ITV Granada

ITV Granada
TypeRegion of television network
BrandingITV
Country
England
First air date
3 May 1956; 63 years ago (1956-05-03)
SloganFrom the North (until 1968)
TV transmittersWinter Hill
(formerly Emley Moor)
HeadquartersMediaCityUK, Salford, Greater Manchester
(previously Granada Studios, Manchester)
Broadcast area
Cheshire
Greater Manchester
Lancashire
Merseyside
Derbyshire (part)
Cumbria (part)
North Yorkshire (part)
Isle of Man (formerly covered by ITV Border)
'(Before 1968 Granada covered Yorkshire on weekdays)
OwnerITV plc
(formerly Granada plc from 1954 to 2004)
Dissolvedlost on-air identity on 27 October 2002 (2002-10-27) (now known as ITV at all times)
Former names
Granada Television
Picture format
1080i HDTV, downscaled to 16:9 576i for SDTV
Affiliationwww.itv.com/news/granada
LanguageEnglish
ReplacedABC Weekend TV at weekends from 1968
Replaced byYorkshire Television in Yorkshire from 1968

ITV Granada (formerly Granada Television and commonly referred to as simply Granada) is a regional television company in North West England. It is the largest independent television-franchise producing company in the UK, accounting for 25% of the total broadcasting output of the ITV network.

Granada Television was founded by Sidney Bernstein at Granada Studios on Quay Street in Manchester and is the only surviving company of the original four Independent Television Authority franchisees from 1954. It covers Cheshire, Greater Manchester, Lancashire, Merseyside, and parts of Derbyshire, Cumbria and North Yorkshire. In 2009, the Isle of Man was transferred to ITV Granada from ITV Border.

Broadcasting by Granada Television began on 3 May 1956 under the North of England weekday franchise, the fifth franchise to go to air. It was marked by a distinctive northern identity, and used stylised letter "G" logo forming an arrow pointing north, often with the tagline "Granada: from the North".[1] Granada plc merged with Carlton Communications to form ITV plc in 2004 after a duopoly had developed over the previous decade. The Granada name, as with those of the other former regional licence holders, has completely disappeared except for the regional news bulletins and weeknightly regional news magazine; ITV Broadcasting Limited operates the service with national ITV branding and continuity.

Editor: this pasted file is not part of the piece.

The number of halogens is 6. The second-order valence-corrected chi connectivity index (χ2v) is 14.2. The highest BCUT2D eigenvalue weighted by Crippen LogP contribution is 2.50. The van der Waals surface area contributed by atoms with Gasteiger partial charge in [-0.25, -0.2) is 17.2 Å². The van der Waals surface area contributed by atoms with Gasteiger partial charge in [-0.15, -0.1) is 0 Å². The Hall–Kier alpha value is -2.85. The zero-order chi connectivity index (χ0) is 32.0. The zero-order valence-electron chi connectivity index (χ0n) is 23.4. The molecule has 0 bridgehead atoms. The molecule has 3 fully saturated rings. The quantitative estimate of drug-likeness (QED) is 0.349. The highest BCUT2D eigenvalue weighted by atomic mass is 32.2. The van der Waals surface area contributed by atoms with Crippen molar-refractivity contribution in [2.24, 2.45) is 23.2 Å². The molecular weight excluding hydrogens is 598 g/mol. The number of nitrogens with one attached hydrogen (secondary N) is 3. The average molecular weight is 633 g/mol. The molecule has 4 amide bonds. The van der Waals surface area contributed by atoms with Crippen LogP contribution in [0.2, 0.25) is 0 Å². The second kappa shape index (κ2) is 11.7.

The North West region is regarded as ITV's most successful franchise.[2][3][4] Nine Granada programmes were listed in the BFI TV 100 in 2000. Some of its most notable programmes include Sherlock Holmes, Coronation Street, Seven Up!, The Royle Family, The Jewel in the Crown, Brideshead Revisited, World in Action, University Challenge and The Krypton Factor. Notable employees have included Paul Greengrass, Michael Apted, Mike Newell, Jeremy Isaacs, Andy Harries, Russell T Davies, Leslie Woodhead, Tony Wilson and Dan Walker.

History

Origins

The Granada region before franchise changes in 1968

Granada Television, a subsidiary of Granada Ltd, originated in Granada Theatres Ltd, which owned cinemas in the south of England. It was founded in Dover in 1930 by Sidney Bernstein and his brother Cecil. The company was incorporated as Granada Ltd in 1934 and listed on the London Stock Exchange in 1935; Granada Theatres Ltd became a subsidiary of the new company.[5] It is named after the Spanish city of Granada.[6]